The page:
Macbeth, inspired me with the idea of playing in English,
the sleeping scene from "Macbeth," which I think is the
greatest conception of the Titanic poet. I was also
induced to make this bold attempt, partly as a tribute of
gratitude to the English audiences of the great metropolis,
who had shown me so much deference. But how was I
going to succeed? ... I took advice from a good
friend of mine, Mrs. Ward, the mother of the renowned
actress Genevieve Ward. She not only encouraged
my idea, but offered her services in helping me to learn
how to recite that scene in English.

I still had some remembrance of my study of English
when I was a girl, and there is no language more difficult
to pronounce and enunciate correctly, for an Italian. I
was frightened only to think of that, still I drew sufficient
courage even from its difficulties, to grapple with my
task. After a fortnight of constant study, I found my-
self ready to make an attempt at my recitation. How-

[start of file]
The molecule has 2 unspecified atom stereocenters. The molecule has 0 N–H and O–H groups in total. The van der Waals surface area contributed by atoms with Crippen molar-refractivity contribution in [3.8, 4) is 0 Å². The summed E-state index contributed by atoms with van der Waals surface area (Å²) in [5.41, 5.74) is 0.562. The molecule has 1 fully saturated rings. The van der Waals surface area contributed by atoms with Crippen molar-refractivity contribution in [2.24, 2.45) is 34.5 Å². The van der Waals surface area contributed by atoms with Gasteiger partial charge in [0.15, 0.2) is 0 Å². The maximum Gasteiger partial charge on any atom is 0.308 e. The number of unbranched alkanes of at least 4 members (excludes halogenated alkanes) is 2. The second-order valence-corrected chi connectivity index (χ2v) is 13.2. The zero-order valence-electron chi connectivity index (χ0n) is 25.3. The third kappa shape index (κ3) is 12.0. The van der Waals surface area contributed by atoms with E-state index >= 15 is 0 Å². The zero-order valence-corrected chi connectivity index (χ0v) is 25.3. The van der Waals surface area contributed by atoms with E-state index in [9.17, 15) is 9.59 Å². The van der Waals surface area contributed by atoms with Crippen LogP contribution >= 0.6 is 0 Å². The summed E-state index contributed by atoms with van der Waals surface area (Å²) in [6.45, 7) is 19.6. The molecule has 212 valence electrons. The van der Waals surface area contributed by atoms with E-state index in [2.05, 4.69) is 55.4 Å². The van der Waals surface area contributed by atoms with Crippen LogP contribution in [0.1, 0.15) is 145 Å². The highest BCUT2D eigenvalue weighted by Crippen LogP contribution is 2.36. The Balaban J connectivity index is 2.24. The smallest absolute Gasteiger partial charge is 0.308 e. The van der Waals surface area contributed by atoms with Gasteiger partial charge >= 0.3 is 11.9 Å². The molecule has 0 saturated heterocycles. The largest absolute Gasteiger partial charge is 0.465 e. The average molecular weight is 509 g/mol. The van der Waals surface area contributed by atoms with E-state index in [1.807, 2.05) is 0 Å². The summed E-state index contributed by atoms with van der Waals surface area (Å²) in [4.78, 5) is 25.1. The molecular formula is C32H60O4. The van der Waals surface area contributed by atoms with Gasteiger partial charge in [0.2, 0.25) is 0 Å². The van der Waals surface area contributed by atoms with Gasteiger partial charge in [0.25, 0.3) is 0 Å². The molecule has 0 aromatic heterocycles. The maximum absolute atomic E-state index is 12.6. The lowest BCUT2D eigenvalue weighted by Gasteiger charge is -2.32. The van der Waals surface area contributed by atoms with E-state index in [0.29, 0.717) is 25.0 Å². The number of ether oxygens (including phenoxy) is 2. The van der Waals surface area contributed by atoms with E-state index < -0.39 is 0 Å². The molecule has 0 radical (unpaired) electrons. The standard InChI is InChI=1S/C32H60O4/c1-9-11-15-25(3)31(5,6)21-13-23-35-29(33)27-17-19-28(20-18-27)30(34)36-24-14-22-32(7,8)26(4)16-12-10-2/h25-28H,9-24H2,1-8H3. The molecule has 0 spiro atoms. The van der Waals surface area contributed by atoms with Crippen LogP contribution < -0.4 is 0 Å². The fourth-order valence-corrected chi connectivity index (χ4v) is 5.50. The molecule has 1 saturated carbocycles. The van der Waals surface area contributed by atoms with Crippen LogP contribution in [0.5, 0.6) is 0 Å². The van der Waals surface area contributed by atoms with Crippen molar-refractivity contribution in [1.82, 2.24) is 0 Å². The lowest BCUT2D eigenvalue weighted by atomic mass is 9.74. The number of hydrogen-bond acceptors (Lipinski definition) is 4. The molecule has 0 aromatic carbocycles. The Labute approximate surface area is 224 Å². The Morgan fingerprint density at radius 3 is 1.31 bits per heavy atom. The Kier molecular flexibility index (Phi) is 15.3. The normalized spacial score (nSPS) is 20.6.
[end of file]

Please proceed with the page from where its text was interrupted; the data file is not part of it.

ever, not wishing to compromise my reputation by risk-
ing a failure, I acted very cautiously.

I invited to my house the most competent among the
dramatic critics of the London papers, without forewarn-
ing them of the object and asked them kindly to hear me
and express frankly their opinion, assuring them that if
it should not be a favourable one, I would not feel badly
over it.

I then recited the scene in English, and my judges
seemed to be very much pleased. They corrected my
pronunciation of two words only, and encouraged me to
announce publicly my bold project. The evening of the
performance, at the approach of that important scene,